Brent crude oil fell more than $2 a barrel on Monday to a new five-year low on predictions that oversupply would keep building until next year after OPEC decided not to cut output.
In a report dated Dec. 5, U.S. investment bank Morgan Stanley said oil prices could fall as low as $43 a barrel next year. The bank cut its average 2015 Brent base-case outlook by $28 to $70 per barrel, and by $14 to $88 a barrel for 2016.
“Without OPEC intervention, markets risk becoming unbalanced, with peak oversupply likely in the second quarter of 2015,” Morgan Stanley analyst Adam Longson said.
Brent crude for January was down $2.22 at $66.85 a barrel by 1210 GMT, having fallen $2.30 to $66.77 – its lowest since October 2009.
U.S. crude was down $1.60 at $64.24 a barrel, after hitting a session low of $64.14. The U.S. contract, also known as West Texas Intermediate, touched $63.72 last week, its lowest since July 2009.
At a meeting last month, top oil exporter Saudi Arabia resisted calls from poorer members of the Organization of the Petroleum Exporting Countries to reduce production, driving a further slide in prices, which have lost more than 40 per cent since June.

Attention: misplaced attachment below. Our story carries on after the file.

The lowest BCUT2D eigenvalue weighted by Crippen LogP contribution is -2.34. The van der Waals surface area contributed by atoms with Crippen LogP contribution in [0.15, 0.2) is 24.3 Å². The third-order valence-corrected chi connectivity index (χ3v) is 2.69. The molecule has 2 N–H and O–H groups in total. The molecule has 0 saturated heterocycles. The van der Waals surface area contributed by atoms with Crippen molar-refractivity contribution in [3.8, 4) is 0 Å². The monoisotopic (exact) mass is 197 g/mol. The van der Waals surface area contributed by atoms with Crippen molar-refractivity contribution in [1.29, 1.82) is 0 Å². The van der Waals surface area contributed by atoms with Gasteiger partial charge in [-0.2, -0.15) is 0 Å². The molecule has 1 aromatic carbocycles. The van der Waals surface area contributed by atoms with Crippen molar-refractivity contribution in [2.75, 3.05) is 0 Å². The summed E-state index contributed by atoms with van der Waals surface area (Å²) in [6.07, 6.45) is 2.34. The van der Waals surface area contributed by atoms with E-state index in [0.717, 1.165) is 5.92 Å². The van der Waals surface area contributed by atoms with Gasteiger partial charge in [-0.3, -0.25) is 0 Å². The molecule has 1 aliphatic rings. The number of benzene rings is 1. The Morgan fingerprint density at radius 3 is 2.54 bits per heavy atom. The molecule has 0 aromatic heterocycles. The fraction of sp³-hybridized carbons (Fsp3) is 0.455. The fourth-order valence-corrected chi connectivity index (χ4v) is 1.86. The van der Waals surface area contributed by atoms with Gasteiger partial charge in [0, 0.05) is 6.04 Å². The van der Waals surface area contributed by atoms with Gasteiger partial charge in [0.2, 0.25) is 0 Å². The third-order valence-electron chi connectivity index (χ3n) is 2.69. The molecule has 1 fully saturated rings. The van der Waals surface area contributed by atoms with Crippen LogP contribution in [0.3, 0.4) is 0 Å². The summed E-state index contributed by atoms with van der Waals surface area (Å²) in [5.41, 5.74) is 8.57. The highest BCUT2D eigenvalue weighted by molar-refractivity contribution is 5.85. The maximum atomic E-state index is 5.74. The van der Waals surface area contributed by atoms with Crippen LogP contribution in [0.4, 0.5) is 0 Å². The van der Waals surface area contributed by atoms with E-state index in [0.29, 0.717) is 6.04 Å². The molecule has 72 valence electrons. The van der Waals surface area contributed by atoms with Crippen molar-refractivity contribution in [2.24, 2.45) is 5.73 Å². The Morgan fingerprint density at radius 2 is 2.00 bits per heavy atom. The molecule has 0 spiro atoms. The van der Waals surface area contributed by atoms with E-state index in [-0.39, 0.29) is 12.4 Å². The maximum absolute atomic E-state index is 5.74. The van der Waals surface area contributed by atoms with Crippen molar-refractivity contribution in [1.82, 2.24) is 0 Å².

The U.S. shale industry has yet to be hit by the slump in crude prices, Baker Hughes said in a report on Friday, reporting that three new U.S. oil-drilling rigs had been added in the last week.
“It was just a small increase, but nevertheless it was an increase despite the sharp price drop,” said Carsten Fritsch, senior oil and commodities analyst at Commerzbank in Frankfurt.
“Given continued oversupply and still no sign yet that U.S. oil production starts to show any reaction, perhaps prices will continue to head lower,” he added.
In Libya, state oil company NOC said on Sunday the country was producing 800,000 barrels per day, though its El Sharara oilfield was closed because of a pipeline blockade.
Mixed Chinese trade data also unsettled prices.
China’s imports shrank unexpectedly in November, falling 6.7 per cent, while export growth slowed, fuelling concerns the world’s second-largest economy could be facing a sharp slowdown.
China’s crude oil imports rose nine per cent in November from October to 6.18 million barrels per day, suggesting the country may be boosting its reserves.
“If one looks at the overall economic indicators, they are all showing a picture of China which is stagnating rather than having strong growth,” said Olivier Jakob, oil analyst at Petromatrix in Zug, Switzerland.